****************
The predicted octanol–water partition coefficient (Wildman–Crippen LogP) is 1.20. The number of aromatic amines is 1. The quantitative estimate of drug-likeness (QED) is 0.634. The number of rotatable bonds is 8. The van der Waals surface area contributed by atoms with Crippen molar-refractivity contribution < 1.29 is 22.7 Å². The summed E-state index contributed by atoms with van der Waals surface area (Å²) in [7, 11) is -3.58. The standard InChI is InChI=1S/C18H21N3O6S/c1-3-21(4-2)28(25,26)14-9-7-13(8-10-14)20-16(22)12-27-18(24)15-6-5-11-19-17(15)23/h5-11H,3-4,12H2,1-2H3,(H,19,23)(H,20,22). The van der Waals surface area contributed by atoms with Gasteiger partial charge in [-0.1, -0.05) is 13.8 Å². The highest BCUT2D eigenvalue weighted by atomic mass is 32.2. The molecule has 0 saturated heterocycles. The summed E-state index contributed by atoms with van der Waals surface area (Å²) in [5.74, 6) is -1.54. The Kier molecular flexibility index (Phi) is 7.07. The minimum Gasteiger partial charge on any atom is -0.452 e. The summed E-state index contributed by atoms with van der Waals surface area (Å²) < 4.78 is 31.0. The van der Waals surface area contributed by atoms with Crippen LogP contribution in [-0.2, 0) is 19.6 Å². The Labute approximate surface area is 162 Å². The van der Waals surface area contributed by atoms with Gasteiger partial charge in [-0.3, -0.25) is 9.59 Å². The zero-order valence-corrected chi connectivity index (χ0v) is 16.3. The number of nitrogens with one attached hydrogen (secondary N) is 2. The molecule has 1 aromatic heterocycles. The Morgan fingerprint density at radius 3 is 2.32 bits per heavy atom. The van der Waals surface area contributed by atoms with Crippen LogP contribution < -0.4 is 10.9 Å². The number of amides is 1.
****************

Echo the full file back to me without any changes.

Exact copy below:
The predicted octanol–water partition coefficient (Wildman–Crippen LogP) is 1.20. The number of aromatic amines is 1. The quantitative estimate of drug-likeness (QED) is 0.634. The number of rotatable bonds is 8. The van der Waals surface area contributed by atoms with Crippen molar-refractivity contribution < 1.29 is 22.7 Å². The summed E-state index contributed by atoms with van der Waals surface area (Å²) in [7, 11) is -3.58. The standard InChI is InChI=1S/C18H21N3O6S/c1-3-21(4-2)28(25,26)14-9-7-13(8-10-14)20-16(22)12-27-18(24)15-6-5-11-19-17(15)23/h5-11H,3-4,12H2,1-2H3,(H,19,23)(H,20,22). The van der Waals surface area contributed by atoms with Gasteiger partial charge in [-0.1, -0.05) is 13.8 Å². The highest BCUT2D eigenvalue weighted by atomic mass is 32.2. The molecule has 0 saturated heterocycles. The summed E-state index contributed by atoms with van der Waals surface area (Å²) in [5.74, 6) is -1.54. The Kier molecular flexibility index (Phi) is 7.07. The minimum Gasteiger partial charge on any atom is -0.452 e. The summed E-state index contributed by atoms with van der Waals surface area (Å²) < 4.78 is 31.0. The van der Waals surface area contributed by atoms with Crippen LogP contribution in [-0.2, 0) is 19.6 Å². The Labute approximate surface area is 162 Å². The van der Waals surface area contributed by atoms with Gasteiger partial charge in [-0.3, -0.25) is 9.59 Å². The zero-order valence-corrected chi connectivity index (χ0v) is 16.3. The number of nitrogens with one attached hydrogen (secondary N) is 2. The molecule has 1 aromatic heterocycles. The Morgan fingerprint density at radius 3 is 2.32 bits per heavy atom. The van der Waals surface area contributed by atoms with Crippen LogP contribution < -0.4 is 10.9 Å². The number of amides is 1.